I like sleeper ships with colonists in suspended animation to bridge those big gaps between stars. I definitely think that there's sufficient evidence to support that.

When I did need FTL, I was happy to find that Professor Einstein himself approved of bent space and wormholes. If Big Al said it was possible, that's good enough for me.

Hm. I think I should write my own blog post on this topic since I'm going on so long in a comment.

Nice post.

zxcvbnm said...

This reminds me of: <> and also of John Aristotle Philips, whose university thesis was "How To Make An A-Bomb", which he compiled from public documents (mostly), and is known as the A-Bomb kid: <>.
Brilliant article.
Thank you

Heather Haven said...

Terri, love this. Your comments about solar sails bring back the memory of meeting a young scientist in NYC who was on his way to NASA to explore the possibilty further. It was one of the most romantic notions I'd ever heard. The idea of the Flying Dutchman in space! The decade was the 70s, I didn't hear about it again for years, and then suddenly it's popped up again. A very real and tangible thing. If I wrote any SciFi, it would be about that.

Jim Hartley said...

I find it is so much easier writing "soft" SF or science fantasy, because I prefer writing to research. But you can't avoid it ... even in my book "Magic Is Faster Than Light" which sets witchcraft in a world with space travel, it took some work to find out where I wanted to send my spaceship full of witches.

I sort of let things ease across genres. In one story, "Sorceress," I started with a scientist experimenting with an artificial wormhole - definitely SF - but then it grabbed her and dumped her into an alternate world where sorcery works. How do you classify that?

I will try to stick with correct science when it is needed, but if magic propels my spacecraft better, a sort of Wiccan Warp Drive, so be it.

Rhobin said...

While science fiction works from some concepts of science and reality, isn't it interesting that the process also works in reverse? As one example of many, cell phone design was based on Star Trek gear.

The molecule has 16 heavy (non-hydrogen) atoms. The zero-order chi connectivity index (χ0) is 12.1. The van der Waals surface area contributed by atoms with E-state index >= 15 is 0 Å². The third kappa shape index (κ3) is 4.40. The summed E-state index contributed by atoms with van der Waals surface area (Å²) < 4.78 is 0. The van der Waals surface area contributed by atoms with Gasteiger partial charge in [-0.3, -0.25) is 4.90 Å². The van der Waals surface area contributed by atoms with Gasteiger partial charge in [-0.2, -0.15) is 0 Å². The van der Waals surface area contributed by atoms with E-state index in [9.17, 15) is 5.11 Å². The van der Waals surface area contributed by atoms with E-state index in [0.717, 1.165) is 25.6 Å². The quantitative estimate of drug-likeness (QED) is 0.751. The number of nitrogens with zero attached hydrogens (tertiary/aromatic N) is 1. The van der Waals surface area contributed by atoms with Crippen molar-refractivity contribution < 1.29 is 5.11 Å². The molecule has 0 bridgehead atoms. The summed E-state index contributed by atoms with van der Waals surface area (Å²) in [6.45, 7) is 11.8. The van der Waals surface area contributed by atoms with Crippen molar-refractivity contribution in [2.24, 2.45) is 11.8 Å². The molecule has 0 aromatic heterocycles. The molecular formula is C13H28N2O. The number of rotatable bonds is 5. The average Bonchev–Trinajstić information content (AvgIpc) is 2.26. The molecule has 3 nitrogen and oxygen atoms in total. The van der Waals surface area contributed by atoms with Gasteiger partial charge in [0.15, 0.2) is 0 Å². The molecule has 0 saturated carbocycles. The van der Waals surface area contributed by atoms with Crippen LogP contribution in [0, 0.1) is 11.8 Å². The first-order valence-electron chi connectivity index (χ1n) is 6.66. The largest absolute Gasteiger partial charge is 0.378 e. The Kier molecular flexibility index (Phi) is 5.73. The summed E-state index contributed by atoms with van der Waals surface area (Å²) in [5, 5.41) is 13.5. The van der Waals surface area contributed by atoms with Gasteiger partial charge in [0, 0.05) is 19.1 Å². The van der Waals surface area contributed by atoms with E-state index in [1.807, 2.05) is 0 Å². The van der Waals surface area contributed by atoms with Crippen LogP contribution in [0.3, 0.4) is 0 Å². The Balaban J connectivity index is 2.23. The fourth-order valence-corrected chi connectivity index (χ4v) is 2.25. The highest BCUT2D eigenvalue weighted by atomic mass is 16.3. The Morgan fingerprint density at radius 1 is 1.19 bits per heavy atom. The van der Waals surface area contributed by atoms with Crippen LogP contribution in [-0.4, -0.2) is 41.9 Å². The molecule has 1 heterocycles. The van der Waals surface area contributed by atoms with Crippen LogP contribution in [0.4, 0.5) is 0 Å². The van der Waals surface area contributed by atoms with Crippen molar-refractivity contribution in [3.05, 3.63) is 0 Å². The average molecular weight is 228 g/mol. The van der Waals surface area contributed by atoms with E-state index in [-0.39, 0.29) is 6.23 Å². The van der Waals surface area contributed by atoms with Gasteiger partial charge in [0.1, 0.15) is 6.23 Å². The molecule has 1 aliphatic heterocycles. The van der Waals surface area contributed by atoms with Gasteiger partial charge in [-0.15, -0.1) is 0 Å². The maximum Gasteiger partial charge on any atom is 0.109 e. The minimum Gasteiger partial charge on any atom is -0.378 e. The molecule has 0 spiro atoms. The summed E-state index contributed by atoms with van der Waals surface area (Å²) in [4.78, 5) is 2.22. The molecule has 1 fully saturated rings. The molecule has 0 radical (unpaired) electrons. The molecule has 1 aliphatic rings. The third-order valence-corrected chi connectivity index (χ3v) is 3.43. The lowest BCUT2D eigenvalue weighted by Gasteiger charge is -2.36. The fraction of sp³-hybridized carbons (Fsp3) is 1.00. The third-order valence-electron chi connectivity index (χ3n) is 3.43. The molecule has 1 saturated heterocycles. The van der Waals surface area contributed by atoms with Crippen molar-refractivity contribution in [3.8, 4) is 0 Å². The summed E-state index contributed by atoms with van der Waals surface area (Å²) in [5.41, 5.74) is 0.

Mike Hays said...

Hard science fiction for me. Being a professional scientist, I love the researching and finding the science then building stories around them. I also like journal articles and magazines, such as Discover and Scientific American. There is a story hiding in about every little nugget of information.
Good stuff, Terri.

Terri said...

Thanks for your comments. In the next installment, I talk about getting ideas from these journals.

Mike, I remember reading Scientific American in Junior High and High School. I would read The Amateur Scientist and drool over the ideas. We never had enough money back in the day to do any of the things they described, but I could dream.

Bill The Scribe said...

I recently learned that the orbit used by communications satellites, geostatonary are also called "Clarke Orbits" after the man who first proposed them back in 1945, 12 years before the first satellite of any kind. That man was Arthur C. Clarke.

My Current WIP is actually a paranormal mystery, but my magic is done in a way that puts it closer to hard SF than fantasy. One of my rules is that there is no violation of the second law of thermodynamics.

Terri said...


I'm not saying "hard science fiction" could not have FTL. You just have to be sure in that type of setting it is based on something more than a vague "McGuffin Engine." It would need to have a basis in some current type of theoretical understanding of the universe. There are some proposals out there which theoretically could work, but are impractical for various reasons.

M. L. Archer said...

Excellent article!